Location of former Clayport Tower

Description

Alnwick Mercury October 1875: Mr James Howe, who built the greater part of the present Union Court. Clayport tower, when this place was a walled town, was sold by order of the authorities, it was bought by Mr Howe who caused the principal part of the old stones to be worked up into the new houses. We have already alluded to the course which the old town wall took.
From what we can gather the tower in Clayport was a larger building than the one in Bondgate but in character and design almost identical. In the centre of the lower flat was an arch for the use of horses, cattle, carriages &c. In the north side was another archway where was placed a turn-stile to prevent anything but foot-passengers going that way while on the same side was another passage upon a much narrower principle.
The several apartments in the tower were long used after the wall has disappeared, and border feuds and warfares had been numbered with the past. By several entries in the books of the corporation it would appear that the building in more recent times was used by the parochial authorities. The different companies of the freemen used frequently to hold their meetings in some of the rooms.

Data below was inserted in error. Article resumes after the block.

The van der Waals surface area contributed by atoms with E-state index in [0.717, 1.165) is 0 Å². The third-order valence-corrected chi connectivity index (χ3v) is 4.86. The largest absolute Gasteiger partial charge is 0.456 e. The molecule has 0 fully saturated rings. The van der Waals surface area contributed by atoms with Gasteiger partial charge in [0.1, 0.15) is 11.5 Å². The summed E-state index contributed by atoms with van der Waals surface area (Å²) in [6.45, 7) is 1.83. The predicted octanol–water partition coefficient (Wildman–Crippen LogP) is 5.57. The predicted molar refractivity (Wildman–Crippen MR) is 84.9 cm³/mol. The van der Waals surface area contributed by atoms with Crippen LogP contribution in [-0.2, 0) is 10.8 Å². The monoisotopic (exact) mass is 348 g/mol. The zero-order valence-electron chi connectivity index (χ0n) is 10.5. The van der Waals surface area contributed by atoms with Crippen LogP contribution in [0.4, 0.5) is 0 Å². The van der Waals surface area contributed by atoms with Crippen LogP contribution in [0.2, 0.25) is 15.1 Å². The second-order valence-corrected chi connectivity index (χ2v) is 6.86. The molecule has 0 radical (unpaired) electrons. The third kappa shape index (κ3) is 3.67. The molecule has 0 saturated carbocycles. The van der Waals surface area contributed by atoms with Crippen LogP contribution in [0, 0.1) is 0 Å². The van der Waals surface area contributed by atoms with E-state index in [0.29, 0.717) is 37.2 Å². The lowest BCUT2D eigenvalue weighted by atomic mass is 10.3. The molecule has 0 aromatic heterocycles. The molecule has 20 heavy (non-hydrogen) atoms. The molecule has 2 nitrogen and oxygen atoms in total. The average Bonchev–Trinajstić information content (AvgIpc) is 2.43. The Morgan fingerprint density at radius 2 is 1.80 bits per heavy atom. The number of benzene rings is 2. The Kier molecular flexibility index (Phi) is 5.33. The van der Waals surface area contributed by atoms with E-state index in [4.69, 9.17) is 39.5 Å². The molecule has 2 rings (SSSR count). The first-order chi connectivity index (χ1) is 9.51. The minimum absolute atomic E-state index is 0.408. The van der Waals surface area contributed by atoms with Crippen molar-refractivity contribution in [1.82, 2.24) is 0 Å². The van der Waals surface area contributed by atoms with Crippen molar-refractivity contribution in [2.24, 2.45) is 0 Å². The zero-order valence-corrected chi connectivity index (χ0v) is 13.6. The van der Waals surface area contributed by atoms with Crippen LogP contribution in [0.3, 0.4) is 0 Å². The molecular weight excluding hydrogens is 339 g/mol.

In order to improve the street the tower was in 1804 ordered to be sold and cleared away. This was speedily accomplished by a staff of workmen under Mr Howe. The Union Court is still held by the relatives of this gentleman and there is every probability of its still continuing in their hands for some time to come.
While speaking of the Clayport tower we may mention that the late historian of Northumberland, Mr John Hodgson, has recorded the following :- “The judges of assize in 1702 laid a fine of £2,000 upon the county for not having a sufficient gaol”. In consequence of which the grand jury at the Michaelmas Sessions recommended the site of the “house of correction at Alnwick, and of Clayport tower in the same town, and the ground adjoining as the most proper situation for a gaol, and the town of Alnwick offered to grant the conveyance of the tower on the payment of one shilling ground rent”. This offer was not accepted on the ground that a building could be procured for less money at Morpeth.

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